“Do you know what this show is about?” asked my partner, Elan. He knows I don’t like knowing what shows are about before I go in. It makes me feel like I’m waiting for something or expecting something. I already knew it was written by Eve Ensler and that was enough. 

Cancer. The show was about cancer. That’s what Elan wanted me to know going in. He was trying to prepare me, give me a trigger warning, because I beat breast cancer last year. That warning wasn’t needed. Ensler was able to take care of her audience with humor and community in this one-woman show. 

Eve Ensler’s new play, In the Body of the World, had its regional premier at the Manhattan Theatre Club on February 6. Ensler starts by talking about her body and how to find her reference point which leads to a discussion of her work in the Democratic Republic of Congo. She and her team were looking for resources to create the City of Joy, “A sanctuary for healing. A revolutionary center where [women] would turn their trauma and pain into power.” Then, doctors find a tumor in Ensler’s uterus.

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February 8, 2018 by

When Your Mom Doesn’t Fit the Jewish Mother Stereotype

The author, Kara Sherman, with her mother. Photo credit: Kara Sherman.

The author, Kara Sherman, with her mother. Photo credit: Kara Sherman.

Loud. Abrasive. Bossy. Great cook. These attributes all contribute to the popular caricature of the “Jewish American Mother.” I know plenty of women who fit this description. I’ve taught their kids on Sunday mornings. I love some of them. I can’t stand some of them. My mother is Jewish, and American, and pretty bossy when she needs to be; but she’s never conformed to this stereotype. 

While matzah ball soup and potato pancakes have become deli staples across America, no one can beat an authentic, homemade, kosher-style meal. I grew up on my paternal grandmother’s brisket and latkes, but those kinds of foods were always holiday treats I never expected to have at home. My mother has always hated cooking. She’s worked all my life, has a PhD from Duke University, and doesn’t have the energy to waste on activities she doesn’t enjoy. Sure, I’ve never gone hungry—she comes home every evening and makes a meal for my sister, father, and I—but I’ve always been able to tell that she doesn’t enjoy it. She needs to feed her family, and then she needs to go to sleep. My family views food as fuel, not as something to be savored and enjoyed, largely because of my mother’s attitude toward cooking.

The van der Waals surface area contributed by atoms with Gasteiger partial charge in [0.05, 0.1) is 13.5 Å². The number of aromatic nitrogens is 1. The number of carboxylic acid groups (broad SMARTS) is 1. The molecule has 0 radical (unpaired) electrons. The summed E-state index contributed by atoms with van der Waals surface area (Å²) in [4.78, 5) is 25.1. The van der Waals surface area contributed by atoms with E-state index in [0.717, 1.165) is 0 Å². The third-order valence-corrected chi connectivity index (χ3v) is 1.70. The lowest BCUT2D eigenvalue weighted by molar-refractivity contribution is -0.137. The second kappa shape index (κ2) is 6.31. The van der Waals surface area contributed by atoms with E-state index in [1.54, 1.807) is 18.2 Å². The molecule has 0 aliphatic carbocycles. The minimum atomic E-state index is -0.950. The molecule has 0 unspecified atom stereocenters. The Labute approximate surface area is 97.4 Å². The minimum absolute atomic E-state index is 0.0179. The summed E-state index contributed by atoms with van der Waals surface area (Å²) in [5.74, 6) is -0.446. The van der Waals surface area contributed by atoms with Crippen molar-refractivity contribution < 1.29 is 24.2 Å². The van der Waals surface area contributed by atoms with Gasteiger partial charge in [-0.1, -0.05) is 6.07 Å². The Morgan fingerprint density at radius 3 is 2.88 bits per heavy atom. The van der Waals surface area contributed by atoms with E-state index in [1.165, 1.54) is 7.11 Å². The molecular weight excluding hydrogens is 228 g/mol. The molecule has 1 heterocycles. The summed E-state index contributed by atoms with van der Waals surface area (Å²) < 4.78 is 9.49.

This being said, my mother is still Jewish—and she’s still a damn good mom. She’s never been one for practicing her religion, but she chants the Shabbat candle blessings with me when I ask her to. Her mother was Jewish, her father is Jewish, and without really meaning to, she raised a Jewish family. But she doesn’t like to cook.

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February 7, 2018 by

Backing Marcus Harms Students and Survivors—And Citing His Anti-BDS Views Doesn’t Make That Okay

The confirmation hearing of Kenneth Marcus.

The confirmation hearing of Kenneth Marcus.

In this video, Elizabeth Warren asks Kenneth Marcus—Trump’s choice to lead the Department of Education’s Office of Civil Rights and president of the Louis D. Brandeis Center for Human Rights Under Law—a few scenario-based questions during his hearing. If there was a school district where some schools had mostly white students and some schools had mostly black students, and the schools with mostly white students had better teachers, more Advanced Placement offerings and resources, would that be considered discrimination? Marcus responded tepidly by dancing around the very clear violation of black students’ civil rights. All he would say was that if he were confirmed he would “review the facts” of the case to see if it were a violation of Title VI, which prohibits discrimination on the basis of race. This question wasn’t a hypothetical. It’s a real-life example from Toledo, Ohio.

It gets worse. Marcus agrees with Betsy DeVos’s dangerous choice to rescind the 2011 Dear Colleague Letter (DCL), written to explain how schools should be supporting students after an assault occurs, under the false pretense that the DCL preferences survivors over accused students. Without the DCL, both survivors and accused students are now at risk in an environment where a person like Larry Nassar was able to abuse over 250 young women because Michigan State refused to step in. How many of these women would have been spared had MSU followed their Title IX obligations properly when they received their first complaint about him in 2014? (Specifically in this case, if they had been wary of potential conflicts of interest that may arise during internal investigations.)

It is heartening to see Jewish organizations like NCJW and JWI oppose Marcus’s nomination. But not all are. Which asks the question: How could any Jewish organization, especially ones that believe in civil rights and safety for all students, approve of a person who seems to have little investment in protecting students’ civil rights?

You will find the answer in perhaps the most divisive subject amongst our people—Israel. Organizations like Hillel International are supporting the confirmation of Marcus because he includes criticism of Israel and BDS in his definition of anti-Semitism.